"Atonal composers are attempting to replace with an apparent rationality what is lacking morally, develop an over-sublimated technique which produces images of emotions that are far removed from any emotional experiences a relatively normal human being ever has. In doing so they advocate an esoteric art pour l'art, the followers of which can only be emotional imps, monsters, or snobs."
Paul Hindemith on atonal music
Paul Hindemith is known as one of the most important criticizers of atonal music and one of the first composers who attacked Arnold Schoenberg's new 12 tone system. Ironically he was the champion of what is called 'Gebrauchsmusik', a style of classical music, mixed with modern music, to be played preferably by non-professionals.
Hindemith was born in 1895, and started to be famous when playing in small bars and galleries. Mostly he showed his affection for Reger, post-romantic music. Beside playing violin he was a multifaced musician, playing recorder, cello and piano. When he was 20 he became lead violist at the Frankfurt Opera Orchestra. Also he became involved into the Jazz scene (he prefered the phrase 'Dance Band music'), playing with his Amar-Hindemith quartet at different festivals. His compositions 'Suite 1922', 'Das Marienleben' and 'KammerMusik' show his affection for the new styles of music.
As a prominent sponsor of the Baden-Baden festival he also invited young composers to show their compositions to the public. Kurt Weill, Darius Milhaud and Hanns Eisler are some of the most common invited guest-composers. Later editions of the festival show that Hindemith was turning his back to new musical forms: famous are his adoption of 11 and 13 notes tone ladders, used to ridicule Schoenberg.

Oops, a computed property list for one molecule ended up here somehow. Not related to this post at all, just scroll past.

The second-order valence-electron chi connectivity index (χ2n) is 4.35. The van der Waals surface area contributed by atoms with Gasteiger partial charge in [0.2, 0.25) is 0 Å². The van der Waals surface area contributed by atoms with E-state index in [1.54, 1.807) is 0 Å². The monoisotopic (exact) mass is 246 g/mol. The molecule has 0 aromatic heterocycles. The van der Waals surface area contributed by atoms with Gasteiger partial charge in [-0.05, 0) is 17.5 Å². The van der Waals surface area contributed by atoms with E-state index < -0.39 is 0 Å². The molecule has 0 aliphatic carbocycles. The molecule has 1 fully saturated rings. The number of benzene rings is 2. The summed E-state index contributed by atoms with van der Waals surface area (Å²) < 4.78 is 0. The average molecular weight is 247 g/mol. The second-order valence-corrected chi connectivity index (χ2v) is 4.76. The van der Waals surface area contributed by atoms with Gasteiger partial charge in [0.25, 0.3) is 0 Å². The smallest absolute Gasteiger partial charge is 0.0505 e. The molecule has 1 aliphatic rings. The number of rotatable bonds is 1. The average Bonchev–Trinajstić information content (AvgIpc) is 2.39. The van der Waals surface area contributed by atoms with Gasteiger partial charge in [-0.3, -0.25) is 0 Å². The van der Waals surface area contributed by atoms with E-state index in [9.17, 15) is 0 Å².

A joint collaboration of Hindemith, Kurt Weill and Bertolt Brecht for ' Der Lindberghflug' shows a lot of differences and difficulties between Weill and Hindemith. Weill's contribution is joyful, Hindemith's part is dark and pessimistic.
During the rise of Nazi-Germany, Hindemith didn't get in much trouble, although some of his works are put on the 'blacklist of forbidden music'. He's even nominated by Richard Strauss for the (Nazi supported) ReichsKammer of Performing Arts. The turning point was the performance of his 'Mathias der Maler' opera in 1933. Secretary of Information Joseph Goebbels attacked Hindemith's composition because of its many 'modern influences'. An article in defence of Hindemith, written by Wilhelm Furtwangler, did more damage than intended and finally Hindemith (also aware that his marriage with a Jewish woman would not be tolerated by the Nazis) fled to Turkey. Later he arrived in America, where he was offered a position at Yale's Conservatory. there he continued to propagate tonal music, writing numerous articles and lectures on the subject.
At the end of the fifties he emigrated to Switzerland to complete his last works. Hindemith finally died in 1963, in Germany.
This wu is part of the series 'Contemporary composers', printed in my
former company's (monthly) magazine in 1998.
Donated to the E2 database